At tomorrow’s meeting, Msuya is expected to provide an update on the humanitarian situation in the region in light of the evolving security developments. A 26 April OCHA press release said that the security situation has effectively cut off humanitarian access to El-Fasher—which serves as an important hub for reaching other parts of Darfur, including for aid shipments through the Tine border crossing from Chad and from Port Sudan. It added that more than a dozen trucks with lifesaving supplies for 122,000 people remain stranded in Ad Dabbah in the Northern state, due to persisting insecurity and lack of guarantees for safe passage.

On 27 April, Council members issued a press statement, co-authored by the UK and members of “A3 plus one” grouping (Algeria, Mozambique, Sierra Leone, and Guyana). The statement expressed concern about the escalating tensions and military operations around El-Fasher. Members called on the SAF and RSF to end the build-up of military forces, take steps to de-escalate the situation and comply with their obligations under international humanitarian law. They reiterated their call for an immediate cessation of hostilities, leading to a sustainable ceasefire. In addition, they urged all member states to “refrain from external interference which seeks to foment conflict and instability and instead to support efforts for a durable peace” and reminded the Sudanese warring parties and all member states to comply with the arms embargo obligations, imposed by resolution 1556 of 30 July 2004 and most recently renewed by resolution 2676 of 8 March 2023. Several members are expected to reiterate these points at tomorrow’s meeting.

Another key issue that is likely to feature in tomorrow’s discussion is the flow of arms into Sudan in violation of the arms embargo. The 15 January final report of the Panel of Experts indicated that since the onset of the conflict, the RSF had been able to secure new supply lines to and through Darfur for weapons, vehicles, and logistics, including through eastern Chad, Libya and South Sudan. The report noted that the accusations levelled by the SAF that the United Arab Emirates (UAE) and Chad had provided military support to the RSF through Amdjarass were found credible. Furthermore, the report found that, from July 2023 onwards, “the RSF deployed several types of heavy and/or sophisticated weapons including Unmanned Combat Aerial Vehicles (UCAVs), howitzers, multiple-rocket launchers and anti-aircraft weapons such as MANPADS [Man-Portable Air Defence Systems]”, which had a massive impact on the balance of forces, both in Darfur and other regions of Sudan—in violation of the arms embargo.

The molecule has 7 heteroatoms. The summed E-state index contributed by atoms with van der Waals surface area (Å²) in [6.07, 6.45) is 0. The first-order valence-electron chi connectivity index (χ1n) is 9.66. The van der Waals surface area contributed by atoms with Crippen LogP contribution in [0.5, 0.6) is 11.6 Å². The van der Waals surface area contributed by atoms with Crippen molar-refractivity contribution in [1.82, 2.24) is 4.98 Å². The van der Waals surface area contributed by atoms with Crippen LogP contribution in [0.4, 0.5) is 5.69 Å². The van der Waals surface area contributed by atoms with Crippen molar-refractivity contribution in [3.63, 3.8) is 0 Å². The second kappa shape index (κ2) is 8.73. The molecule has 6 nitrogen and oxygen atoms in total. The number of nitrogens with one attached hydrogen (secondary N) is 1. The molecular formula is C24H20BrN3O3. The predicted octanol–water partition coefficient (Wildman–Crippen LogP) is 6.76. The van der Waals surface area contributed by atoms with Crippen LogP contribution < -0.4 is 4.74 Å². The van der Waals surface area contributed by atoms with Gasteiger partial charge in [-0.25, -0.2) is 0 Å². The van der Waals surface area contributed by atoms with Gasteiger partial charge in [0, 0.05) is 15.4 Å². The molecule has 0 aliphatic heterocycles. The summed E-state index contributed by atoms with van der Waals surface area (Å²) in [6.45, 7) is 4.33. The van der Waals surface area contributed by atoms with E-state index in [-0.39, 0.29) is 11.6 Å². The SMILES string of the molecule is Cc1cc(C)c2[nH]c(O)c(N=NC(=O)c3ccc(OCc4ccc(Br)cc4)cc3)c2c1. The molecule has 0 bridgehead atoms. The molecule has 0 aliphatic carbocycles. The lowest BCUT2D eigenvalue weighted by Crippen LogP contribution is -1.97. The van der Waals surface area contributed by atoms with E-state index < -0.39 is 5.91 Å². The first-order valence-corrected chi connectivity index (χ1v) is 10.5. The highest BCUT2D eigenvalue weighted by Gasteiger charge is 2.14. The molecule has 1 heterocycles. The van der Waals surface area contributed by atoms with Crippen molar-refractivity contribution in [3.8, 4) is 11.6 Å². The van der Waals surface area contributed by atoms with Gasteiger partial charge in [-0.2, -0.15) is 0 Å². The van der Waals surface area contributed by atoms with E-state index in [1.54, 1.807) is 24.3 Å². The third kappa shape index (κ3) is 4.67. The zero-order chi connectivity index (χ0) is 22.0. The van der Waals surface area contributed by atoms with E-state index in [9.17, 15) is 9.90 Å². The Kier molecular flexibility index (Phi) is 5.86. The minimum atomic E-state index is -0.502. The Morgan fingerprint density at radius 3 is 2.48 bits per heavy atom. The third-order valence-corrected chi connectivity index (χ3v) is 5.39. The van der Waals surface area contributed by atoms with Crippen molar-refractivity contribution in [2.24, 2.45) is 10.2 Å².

Today (28 April), Sudan’s Permanent Representative to the UN, Ambassador Al-Harith Idriss al-Harith Mohamed, apparently sent a letter to the Council claiming that the UAE’s support to the RSF represents a “flagrant violation” of the UN Charter and the Sudan sanctions regime. The letter requested the Council to convene an emergency meeting to discuss the “UAE’s aggression against Sudan…[and] hold it responsible for the crimes committed against the Sudanese people”. The UAE has denied these allegations on several occasions, most recently in a 21 April letter addressed to the Council, which said that “[a]ll allegations of the United Arab Emirates’ involvement in any form of aggression or destabilization in Sudan, or its provision of any military, logistical, financial or political support to any faction in Sudan, are spurious, unfounded, and lack any credible evidence to support them”.


*Post-script (29 April, 9:50 am EST): After the story’s publication, the format of the meeting was changed from private meeting to closed consultations. An earlier version of the story indicated that Sudan will participate in the meeting under rule 37 of the Council’s provisional rules of procedure. After the changing of the meeting’s format this was no longer possible, as closed consultations do not allow participation of non-Council member states. The story was amended to reflect these changes.